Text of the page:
Charles Christopher Hill, A Minimal Image On Complicated Ground By Neada Jane
“Everybody wants to be a Sunday painter.” Artist Charles Hill is sitting at his sundrenched kitchen table. At ease in the familiar realm of his Venice, California home, he laments the change that is unfolding around him – a burgeoning real estate market has sent young artists in retreat from the area. It’s the romance of the local art history that drives prices up but ensures his favorite local art supply stores will remain, he reasons.
Hill is part of the generation that imbued Venice with its storied art narrative.
Hill is part of the generation that imbued Venice with its storied art narrative. Now a world away from the crime-riddled but charmingly progressive scene it was “about 15 or 20 years ago,” Hill still finds time for dinner at least once a week with artist and neighbor Ed Moses, one of California’s most prominent names in art. This is a tradition forged of a friendship decades long. Moses along with fellow California luminaries Robert Irwin, Larry Bell, and Kenneth Price are some of the names Hill mentions as his greatest influences. It was under some of these artists that he studied at UCLA, where decades later he went on to also teach.
It is from these ripe beginnings that Hill distinguished himself as a uniquely Californian artist – a matter of circumstance that evolved into a lifelong devotion. Above all, it seems to be the light of the Golden State that he loves. The rooms throughout his home and studio, where canvas and newsprint artworks tell the story of a life’s work are stacked or hung on walls in modular form, have large-scale windows and skylights to flood the space with light. Contemplating the art he creates, Hill explains "I have a minimal image on very complicated ground."
By default, Hill thinks about color under the glare of Californian sun. Only when he knows his work is bound for Europe does he adjust, for the “harsh reality” of the gallery lighting they favor on the continent. The echo of the Golden State rings loud in his work and his home, a refuge in the shifting cultural landscape of Venice. To have lived anywhere else, Hill believes he would have created different art altogether, “I probably would have been looking more at abstract expressionist work when I was younger, instead of the more theoretical, sculptural work of California.”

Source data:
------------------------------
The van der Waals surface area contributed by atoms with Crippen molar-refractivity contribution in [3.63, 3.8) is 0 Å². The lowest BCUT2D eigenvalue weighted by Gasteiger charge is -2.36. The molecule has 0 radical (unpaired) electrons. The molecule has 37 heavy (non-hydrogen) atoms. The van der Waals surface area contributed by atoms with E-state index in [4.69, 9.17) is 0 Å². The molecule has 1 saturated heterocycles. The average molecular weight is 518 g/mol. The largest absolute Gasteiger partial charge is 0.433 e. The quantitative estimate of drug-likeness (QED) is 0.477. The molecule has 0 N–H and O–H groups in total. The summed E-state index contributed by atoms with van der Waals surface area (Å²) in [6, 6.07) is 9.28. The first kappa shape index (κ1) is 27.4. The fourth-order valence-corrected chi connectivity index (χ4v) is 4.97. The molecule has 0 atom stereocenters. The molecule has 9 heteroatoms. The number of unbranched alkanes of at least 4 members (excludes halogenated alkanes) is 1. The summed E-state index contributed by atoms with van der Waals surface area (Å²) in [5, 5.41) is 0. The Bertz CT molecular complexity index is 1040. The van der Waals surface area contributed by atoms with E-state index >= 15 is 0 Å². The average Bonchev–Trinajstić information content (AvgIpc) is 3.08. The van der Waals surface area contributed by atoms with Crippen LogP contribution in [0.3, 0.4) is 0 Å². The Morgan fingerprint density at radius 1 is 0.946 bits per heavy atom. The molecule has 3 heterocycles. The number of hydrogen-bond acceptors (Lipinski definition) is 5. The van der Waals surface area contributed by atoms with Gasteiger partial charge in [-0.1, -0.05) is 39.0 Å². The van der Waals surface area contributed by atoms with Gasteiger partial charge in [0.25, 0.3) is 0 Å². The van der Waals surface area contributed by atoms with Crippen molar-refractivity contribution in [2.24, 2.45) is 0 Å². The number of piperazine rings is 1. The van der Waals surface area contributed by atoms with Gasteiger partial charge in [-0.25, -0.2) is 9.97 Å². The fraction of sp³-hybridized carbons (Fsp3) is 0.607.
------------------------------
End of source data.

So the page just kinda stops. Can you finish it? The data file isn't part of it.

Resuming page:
There is a peaceful gratitude from Hill when talking about the life he has lived and the surroundings that he calls home. The space he has had to think, the community that amplified his ambition – even during his years at art school he was already putting together a body of work, actively reaching out to art dealers – has taken him through 15 years of painting only in red, black and white (“the colors that I hear loudest”) and beyond, through eras of varnished paint on canvas to his current relish in tribal symbolism on newsprint.
He talks fondly of a love for travel and the inspiration he brings home after time on the road. Pondering on the life he has cultivated and his love for this corner of the world, he states simply, “This is my place.”